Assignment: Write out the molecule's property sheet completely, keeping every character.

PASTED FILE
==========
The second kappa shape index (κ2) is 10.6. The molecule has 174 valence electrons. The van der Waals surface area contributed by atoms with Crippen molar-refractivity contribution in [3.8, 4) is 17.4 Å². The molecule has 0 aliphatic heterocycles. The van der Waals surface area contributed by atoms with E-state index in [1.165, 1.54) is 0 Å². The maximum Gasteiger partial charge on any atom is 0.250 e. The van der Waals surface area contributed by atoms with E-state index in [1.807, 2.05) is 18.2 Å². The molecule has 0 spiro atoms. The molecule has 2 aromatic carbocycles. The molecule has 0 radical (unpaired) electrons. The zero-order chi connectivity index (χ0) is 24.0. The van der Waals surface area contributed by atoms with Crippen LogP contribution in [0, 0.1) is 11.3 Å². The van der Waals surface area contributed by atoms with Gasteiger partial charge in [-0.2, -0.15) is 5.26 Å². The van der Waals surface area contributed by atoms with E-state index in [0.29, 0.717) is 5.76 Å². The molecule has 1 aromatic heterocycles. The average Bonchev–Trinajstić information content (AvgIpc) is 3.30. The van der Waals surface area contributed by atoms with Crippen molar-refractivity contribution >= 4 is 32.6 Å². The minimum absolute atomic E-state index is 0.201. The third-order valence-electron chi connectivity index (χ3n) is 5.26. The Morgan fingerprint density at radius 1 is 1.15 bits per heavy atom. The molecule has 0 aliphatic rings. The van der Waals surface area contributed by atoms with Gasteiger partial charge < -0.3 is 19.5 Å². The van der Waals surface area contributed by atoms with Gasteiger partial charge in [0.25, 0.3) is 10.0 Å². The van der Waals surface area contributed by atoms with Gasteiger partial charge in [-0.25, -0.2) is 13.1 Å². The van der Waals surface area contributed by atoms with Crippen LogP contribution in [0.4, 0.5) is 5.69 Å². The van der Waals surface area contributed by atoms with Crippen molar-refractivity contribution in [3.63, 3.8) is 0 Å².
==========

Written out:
The second kappa shape index (κ2) is 10.6. The molecule has 174 valence electrons. The van der Waals surface area contributed by atoms with Crippen molar-refractivity contribution in [3.8, 4) is 17.4 Å². The molecule has 0 aliphatic heterocycles. The van der Waals surface area contributed by atoms with E-state index in [1.165, 1.54) is 0 Å². The maximum Gasteiger partial charge on any atom is 0.250 e. The van der Waals surface area contributed by atoms with E-state index in [1.807, 2.05) is 18.2 Å². The molecule has 0 spiro atoms. The molecule has 2 aromatic carbocycles. The molecule has 0 radical (unpaired) electrons. The zero-order chi connectivity index (χ0) is 24.0. The van der Waals surface area contributed by atoms with Crippen LogP contribution in [0, 0.1) is 11.3 Å². The van der Waals surface area contributed by atoms with Gasteiger partial charge in [-0.2, -0.15) is 5.26 Å². The van der Waals surface area contributed by atoms with E-state index in [0.29, 0.717) is 5.76 Å². The molecule has 1 aromatic heterocycles. The average Bonchev–Trinajstić information content (AvgIpc) is 3.30. The van der Waals surface area contributed by atoms with Crippen molar-refractivity contribution >= 4 is 32.6 Å². The minimum absolute atomic E-state index is 0.201. The third-order valence-electron chi connectivity index (χ3n) is 5.26. The Morgan fingerprint density at radius 1 is 1.15 bits per heavy atom. The molecule has 0 aliphatic rings. The van der Waals surface area contributed by atoms with Gasteiger partial charge < -0.3 is 19.5 Å². The van der Waals surface area contributed by atoms with Gasteiger partial charge in [0.25, 0.3) is 10.0 Å². The van der Waals surface area contributed by atoms with Gasteiger partial charge in [-0.25, -0.2) is 13.1 Å². The van der Waals surface area contributed by atoms with Crippen LogP contribution in [0.4, 0.5) is 5.69 Å². The van der Waals surface area contributed by atoms with Crippen molar-refractivity contribution in [3.63, 3.8) is 0 Å².